These changes in form and size are certainly correlated with important differences in habits, and the evolutionist can as rightly say that the structural changes were induced by use and disuse and change of habits and the environment of the animal, as on the other hand the advocate of special creation claims that the two are simply correlated, and that is all we know about it.

[Illustration: 214. Ichneumon Fly.]

Another set of organs, placed on quite another region of the body, unite to form the sting of the bee, or its equivalent the ovipositor of other hymenopterous insects, such as the Ichneumon fly (Fig. 214), the "saw"

of the saw fly, and the augur of the Cicada. These are all formed on the same plan, arising early in the larval stage as three pairs of little tubercles, which ultimately form long blades, the innermost constituting the true ovipositor. We have found that one pair of these organs forms the "spring" of the Podura, and that in these insects it is three jointed, and thus is morphologically a pair of legs soldered together at their base. We would venture to regard the ovipositor of insects as probably representing three pairs of abdominal legs, comparable with those of the Myriopods, and even, as we have suggested in another place, the three pairs of jointed spinnerets of spiders. Thus the ovipositor of the bee has a history, and is not apparently a special creation, but a structure gradually developed to subserve the use of a defensive organ.

So the organs of special sense in insects are in most cases simply altered hairs. The hairs themselves are modified epithelial cells. The eyes of insects, simple and compound, are at first simply epithelial cells, modified for a special purpose, and even the egg is but a modified epithelial cell attached to the walls of the ovary, which in turn is morphologically but a gland. Thus Nature deals in simples, and with her units of structure elaborates as her crowning work a temple in which the mind of man, formed in the image of God, may dwell. Her results are not the less marvellous because we are beginning to dimly trace the process by which they arise. It should not lessen our awe and reverence for Deity, if with minds made to adore, we also essay to trace the movements of His hand in the origin of the forms of life.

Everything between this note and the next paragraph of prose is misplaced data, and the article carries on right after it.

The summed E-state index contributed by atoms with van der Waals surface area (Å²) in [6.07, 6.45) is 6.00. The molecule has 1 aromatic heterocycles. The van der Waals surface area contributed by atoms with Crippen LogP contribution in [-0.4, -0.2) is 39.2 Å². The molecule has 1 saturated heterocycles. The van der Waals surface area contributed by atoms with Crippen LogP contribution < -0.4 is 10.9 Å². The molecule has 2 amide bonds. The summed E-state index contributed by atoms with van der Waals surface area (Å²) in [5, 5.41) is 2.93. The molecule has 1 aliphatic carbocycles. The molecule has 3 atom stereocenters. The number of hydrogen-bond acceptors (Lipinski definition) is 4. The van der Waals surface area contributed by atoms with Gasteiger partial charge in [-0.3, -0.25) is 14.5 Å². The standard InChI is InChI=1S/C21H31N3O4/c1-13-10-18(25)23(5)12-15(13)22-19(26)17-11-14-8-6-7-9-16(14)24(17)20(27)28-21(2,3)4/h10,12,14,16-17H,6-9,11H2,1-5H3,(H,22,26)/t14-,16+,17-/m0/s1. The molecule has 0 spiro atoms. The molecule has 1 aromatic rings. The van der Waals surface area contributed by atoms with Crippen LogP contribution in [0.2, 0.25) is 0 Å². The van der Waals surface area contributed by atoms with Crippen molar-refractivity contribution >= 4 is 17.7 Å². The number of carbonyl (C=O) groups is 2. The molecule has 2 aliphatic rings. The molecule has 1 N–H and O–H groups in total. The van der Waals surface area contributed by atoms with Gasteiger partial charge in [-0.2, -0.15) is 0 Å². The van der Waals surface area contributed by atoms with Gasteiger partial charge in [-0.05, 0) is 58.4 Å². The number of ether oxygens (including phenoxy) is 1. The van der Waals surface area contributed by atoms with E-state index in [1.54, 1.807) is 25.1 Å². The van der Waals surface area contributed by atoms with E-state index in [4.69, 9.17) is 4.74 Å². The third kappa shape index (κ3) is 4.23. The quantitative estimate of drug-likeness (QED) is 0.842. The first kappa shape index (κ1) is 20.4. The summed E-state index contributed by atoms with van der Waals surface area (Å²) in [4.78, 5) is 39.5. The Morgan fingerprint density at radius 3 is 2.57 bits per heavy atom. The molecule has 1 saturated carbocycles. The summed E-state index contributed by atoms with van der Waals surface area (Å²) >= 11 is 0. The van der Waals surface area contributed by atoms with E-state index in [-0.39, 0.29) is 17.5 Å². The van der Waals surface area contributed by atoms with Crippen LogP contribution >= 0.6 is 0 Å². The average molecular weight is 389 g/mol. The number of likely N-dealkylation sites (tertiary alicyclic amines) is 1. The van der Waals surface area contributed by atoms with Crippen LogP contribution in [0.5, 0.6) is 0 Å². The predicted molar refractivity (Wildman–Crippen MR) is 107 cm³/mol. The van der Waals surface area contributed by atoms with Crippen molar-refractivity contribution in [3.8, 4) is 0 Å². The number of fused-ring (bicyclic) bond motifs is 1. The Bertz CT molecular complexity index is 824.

Some writers of the evolution school are strenuous in the belief that the evolution hypothesis overthrows the idea of archetypes, and plans of structure. But a true genealogy of animals and plants represents a natural system, and the types of animals, be they four, as Cuvier taught, or five, or more, are recognized by naturalists through the study of dry, hard, anatomical facts. Accepting, then, the type of articulates as founded in nature from the similar modes of development and points of structure perceived between the worms and the crustacea on the one hand, and the worms and insects on the other, have we not a strong genetic bond uniting these three great groups into one grand subkingdom, and can we not in imagination perceive the successive steps by which the Creator, acting through the laws of evolution, has built up the great articulate division of the animal kingdom?


[Footnote 14: Memoirs of the Peabody Academy of Science, II.

Embryological Studies on Diplax, Perithemis, and the Thysanurus genus Isotoma. Salem, 1871.]

[Footnote 15: Translated in 1859 by Mr. Dallas under the title "Facts for Darwin."]

[Footnote 16: "Whether that common stem-form of all the Tracheata [Insects, Myriopods and Spiders] which I have called Protracheata in my 'General Morphology' has developed directly from the true Annelides (Coelminthes), or, the next thing to this (_zunachst_), out of Zoea-form Crustacea (Zoepoda), will be hereafter established only through a sufficient knowledge and comparison of the structure and mode of growth of the Tracheata, Crustacea and Annelides. In either case is the root of the Tracheata, as also of the Crustacea, to be sought in the group of the true jointed worms (Annelides, Gephyrea and Rotatoria." He considers the first insect to have appeared after the Silurian period, viz., in the Devonian.]

[Footnote 17: The Zoea is born with eight pairs of jointed appendages belonging to the head, and with no thoracic limbs, while in insects there are but four pairs of cephalic appendages and three pairs of legs.